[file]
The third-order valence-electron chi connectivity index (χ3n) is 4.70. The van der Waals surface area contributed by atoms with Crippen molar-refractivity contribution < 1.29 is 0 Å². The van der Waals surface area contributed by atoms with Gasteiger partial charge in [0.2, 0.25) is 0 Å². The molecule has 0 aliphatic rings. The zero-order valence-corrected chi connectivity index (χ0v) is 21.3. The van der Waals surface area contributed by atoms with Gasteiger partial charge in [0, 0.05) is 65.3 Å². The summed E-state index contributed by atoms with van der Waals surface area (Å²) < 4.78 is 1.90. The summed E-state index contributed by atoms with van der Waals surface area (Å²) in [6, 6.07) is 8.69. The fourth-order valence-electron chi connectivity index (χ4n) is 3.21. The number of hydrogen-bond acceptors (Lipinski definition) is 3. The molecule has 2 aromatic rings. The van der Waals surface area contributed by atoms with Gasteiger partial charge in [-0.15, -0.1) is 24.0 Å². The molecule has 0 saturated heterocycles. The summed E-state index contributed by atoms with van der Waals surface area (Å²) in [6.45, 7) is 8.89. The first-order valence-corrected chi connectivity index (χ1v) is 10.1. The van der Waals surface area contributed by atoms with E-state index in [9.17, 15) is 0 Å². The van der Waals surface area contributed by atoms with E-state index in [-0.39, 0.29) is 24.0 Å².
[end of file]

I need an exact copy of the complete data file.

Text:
The third-order valence-electron chi connectivity index (χ3n) is 4.70. The van der Waals surface area contributed by atoms with Crippen molar-refractivity contribution < 1.29 is 0 Å². The van der Waals surface area contributed by atoms with Gasteiger partial charge in [0.2, 0.25) is 0 Å². The molecule has 0 aliphatic rings. The zero-order valence-corrected chi connectivity index (χ0v) is 21.3. The van der Waals surface area contributed by atoms with Gasteiger partial charge in [0, 0.05) is 65.3 Å². The summed E-state index contributed by atoms with van der Waals surface area (Å²) < 4.78 is 1.90. The summed E-state index contributed by atoms with van der Waals surface area (Å²) in [6, 6.07) is 8.69. The fourth-order valence-electron chi connectivity index (χ4n) is 3.21. The number of hydrogen-bond acceptors (Lipinski definition) is 3. The molecule has 2 aromatic rings. The van der Waals surface area contributed by atoms with Gasteiger partial charge in [-0.15, -0.1) is 24.0 Å². The molecule has 0 saturated heterocycles. The summed E-state index contributed by atoms with van der Waals surface area (Å²) in [6.45, 7) is 8.89. The first-order valence-corrected chi connectivity index (χ1v) is 10.1. The van der Waals surface area contributed by atoms with E-state index in [9.17, 15) is 0 Å². The van der Waals surface area contributed by atoms with E-state index in [-0.39, 0.29) is 24.0 Å².